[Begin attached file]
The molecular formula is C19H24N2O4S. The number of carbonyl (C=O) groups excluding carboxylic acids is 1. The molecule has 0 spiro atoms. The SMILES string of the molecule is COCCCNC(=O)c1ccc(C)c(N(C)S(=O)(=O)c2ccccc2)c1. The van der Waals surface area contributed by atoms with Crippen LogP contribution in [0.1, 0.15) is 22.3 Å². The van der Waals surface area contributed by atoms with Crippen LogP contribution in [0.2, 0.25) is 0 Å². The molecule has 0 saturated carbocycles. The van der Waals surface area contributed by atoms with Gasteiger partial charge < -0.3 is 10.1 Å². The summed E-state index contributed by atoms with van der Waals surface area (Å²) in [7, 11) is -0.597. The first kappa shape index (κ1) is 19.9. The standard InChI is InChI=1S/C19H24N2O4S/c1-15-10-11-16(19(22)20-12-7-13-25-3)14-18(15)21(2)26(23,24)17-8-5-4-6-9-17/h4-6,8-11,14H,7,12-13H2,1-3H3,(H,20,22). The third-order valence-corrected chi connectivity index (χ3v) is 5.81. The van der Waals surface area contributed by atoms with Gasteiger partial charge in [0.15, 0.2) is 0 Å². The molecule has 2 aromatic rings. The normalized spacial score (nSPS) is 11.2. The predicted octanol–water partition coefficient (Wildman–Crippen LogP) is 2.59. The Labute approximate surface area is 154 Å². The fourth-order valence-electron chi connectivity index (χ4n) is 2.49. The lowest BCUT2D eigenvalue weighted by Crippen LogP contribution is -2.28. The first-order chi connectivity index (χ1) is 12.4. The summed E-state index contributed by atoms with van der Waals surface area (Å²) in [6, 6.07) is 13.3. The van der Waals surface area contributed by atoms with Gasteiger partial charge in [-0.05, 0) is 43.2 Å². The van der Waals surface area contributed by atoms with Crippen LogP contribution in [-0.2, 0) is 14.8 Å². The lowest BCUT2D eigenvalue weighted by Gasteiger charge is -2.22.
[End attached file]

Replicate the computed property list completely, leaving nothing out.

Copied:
The molecular formula is C19H24N2O4S. The number of carbonyl (C=O) groups excluding carboxylic acids is 1. The molecule has 0 spiro atoms. The SMILES string of the molecule is COCCCNC(=O)c1ccc(C)c(N(C)S(=O)(=O)c2ccccc2)c1. The van der Waals surface area contributed by atoms with Crippen LogP contribution in [0.1, 0.15) is 22.3 Å². The van der Waals surface area contributed by atoms with Crippen LogP contribution in [0.2, 0.25) is 0 Å². The molecule has 0 saturated carbocycles. The van der Waals surface area contributed by atoms with Gasteiger partial charge < -0.3 is 10.1 Å². The summed E-state index contributed by atoms with van der Waals surface area (Å²) in [7, 11) is -0.597. The first kappa shape index (κ1) is 19.9. The standard InChI is InChI=1S/C19H24N2O4S/c1-15-10-11-16(19(22)20-12-7-13-25-3)14-18(15)21(2)26(23,24)17-8-5-4-6-9-17/h4-6,8-11,14H,7,12-13H2,1-3H3,(H,20,22). The third-order valence-corrected chi connectivity index (χ3v) is 5.81. The van der Waals surface area contributed by atoms with Gasteiger partial charge in [0.15, 0.2) is 0 Å². The molecule has 2 aromatic rings. The normalized spacial score (nSPS) is 11.2. The predicted octanol–water partition coefficient (Wildman–Crippen LogP) is 2.59. The Labute approximate surface area is 154 Å². The fourth-order valence-electron chi connectivity index (χ4n) is 2.49. The lowest BCUT2D eigenvalue weighted by Crippen LogP contribution is -2.28. The first-order chi connectivity index (χ1) is 12.4. The summed E-state index contributed by atoms with van der Waals surface area (Å²) in [6, 6.07) is 13.3. The van der Waals surface area contributed by atoms with Gasteiger partial charge in [-0.05, 0) is 43.2 Å². The van der Waals surface area contributed by atoms with Crippen LogP contribution in [-0.2, 0) is 14.8 Å². The lowest BCUT2D eigenvalue weighted by Gasteiger charge is -2.22.